Build Custom AMIs

Using Packer to Build Custom AMIs in Amazon

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As you probably already know, there are numerous AMIs available for your use within the Amazon EC2 environment. However, you may find that these are missing some of the software with specific configurations you require. If like me you prefer to use something like Puppet, Chef or Ansible to deploy config changes and have prebuilt OS templates with the software you require to keep things efficient, then you’ll probably want to look at building your own AMIs.

That’s what I’ll explain how to do in this post.

Objectives

  • Review prerequisites
  • Write a JSON file to be used with Packer
  • Create a bash script to install software required
  • Run Packer to create our AMI

Review prerequisites

In order to utilise Packer with Amazon, you’ll need to obtain your AWS Access Key and AWS Secret Key. This can be created within the IAM section of your Amazon account.

In addition to the above, you’ll also need to pick an existing AMI within Amazon to use as your base image to change. Please make sure you find an AMI within the Amazon Marketplace and that you click Accept Software Terms, otherwise you won’t be able to utilise the AMI, and Packer will exit with an error.

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For the purposes of this article, I have chosen an Ubuntu AMI.

Write a JSON file to be used with Packer

The JSON syntax used in a Packer file to build a new AMI is rather self-explanatory and simple to understand.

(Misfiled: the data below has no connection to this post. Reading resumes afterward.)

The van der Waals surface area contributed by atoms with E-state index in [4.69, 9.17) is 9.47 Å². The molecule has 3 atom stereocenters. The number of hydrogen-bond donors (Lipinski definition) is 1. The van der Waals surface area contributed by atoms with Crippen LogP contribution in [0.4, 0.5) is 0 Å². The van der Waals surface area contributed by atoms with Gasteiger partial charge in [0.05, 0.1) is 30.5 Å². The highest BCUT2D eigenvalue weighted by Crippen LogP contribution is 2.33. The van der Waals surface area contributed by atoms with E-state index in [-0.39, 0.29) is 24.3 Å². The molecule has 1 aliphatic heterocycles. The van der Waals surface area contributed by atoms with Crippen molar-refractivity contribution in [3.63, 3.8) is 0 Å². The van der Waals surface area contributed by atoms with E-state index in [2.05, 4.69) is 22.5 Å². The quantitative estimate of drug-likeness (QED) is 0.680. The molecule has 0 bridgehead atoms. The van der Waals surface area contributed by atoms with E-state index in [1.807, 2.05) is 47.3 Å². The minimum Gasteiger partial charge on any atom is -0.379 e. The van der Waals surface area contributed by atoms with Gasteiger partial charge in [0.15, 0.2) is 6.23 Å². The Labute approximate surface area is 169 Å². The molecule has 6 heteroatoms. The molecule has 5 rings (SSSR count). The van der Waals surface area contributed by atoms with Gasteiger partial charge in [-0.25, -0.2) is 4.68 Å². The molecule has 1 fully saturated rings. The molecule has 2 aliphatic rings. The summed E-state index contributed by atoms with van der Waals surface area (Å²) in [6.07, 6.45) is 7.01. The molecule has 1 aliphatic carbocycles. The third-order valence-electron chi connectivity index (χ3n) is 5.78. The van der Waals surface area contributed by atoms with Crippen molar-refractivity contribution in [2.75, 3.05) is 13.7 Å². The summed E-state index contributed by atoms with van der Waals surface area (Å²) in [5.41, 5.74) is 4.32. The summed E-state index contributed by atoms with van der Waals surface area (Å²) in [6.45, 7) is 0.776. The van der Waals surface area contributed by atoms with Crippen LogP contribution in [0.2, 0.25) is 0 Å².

In the above snippet, we’re specifying the AWS environment access credentials along with the various settings for our AWS environment, such as region, source AMI, and instance type. Here we also have the ability to name the AMI we’re creating.

Create a bash script to install the software required

Now that we have our provisioning script, we need to write a simple bash script which will go ahead and install the relevant software in our new AMI that Packer is creating. For the purposes of this article, we will create our script and ask it to install apache and htop. We’ll then place it in a folder called, ‘provision’ relative to our working directory. And likewise as above, the file will be named ‘new-ami.sh’.

In the above example, we’re simply installing Puppet to use later. You could also choose at this point to make it connect to your Puppet master to pull config, but that is outside of the scope of this article.

Run Packer to create our AMI

Now that we have our JSON configuration file and bash provisioning script ready to go, we can run Packer to build our new AMI by executing packer build test.json.

Once you’ve executed this, assuming your credentials are correct, you’ll see something similar to the following:

amazon-ebs output will be in this color.

Then you’ll see the commands being run inside the instance as part of the provisioning script, along with their output.

At the end, you’ll see something similar to the following, assuming all went to plan:

As you can see in the above output, we have a new AMI! It really is that simple.

Conclusion

Packer is an excellent piece of software which really helps to simplify deployments in both small and large virtualised/containerized environments. It can be used with many other virtualisation platforms, including but not limited to: Digital Ocean, Docker, Openstack and VMware. A full list is included in the resources section below.

Resources

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Keith Rogers is an IT professional with over 10 years’ experience in modern development practices. Currently he works for a broadcasting organization in the DevOps space with a focus on automation.


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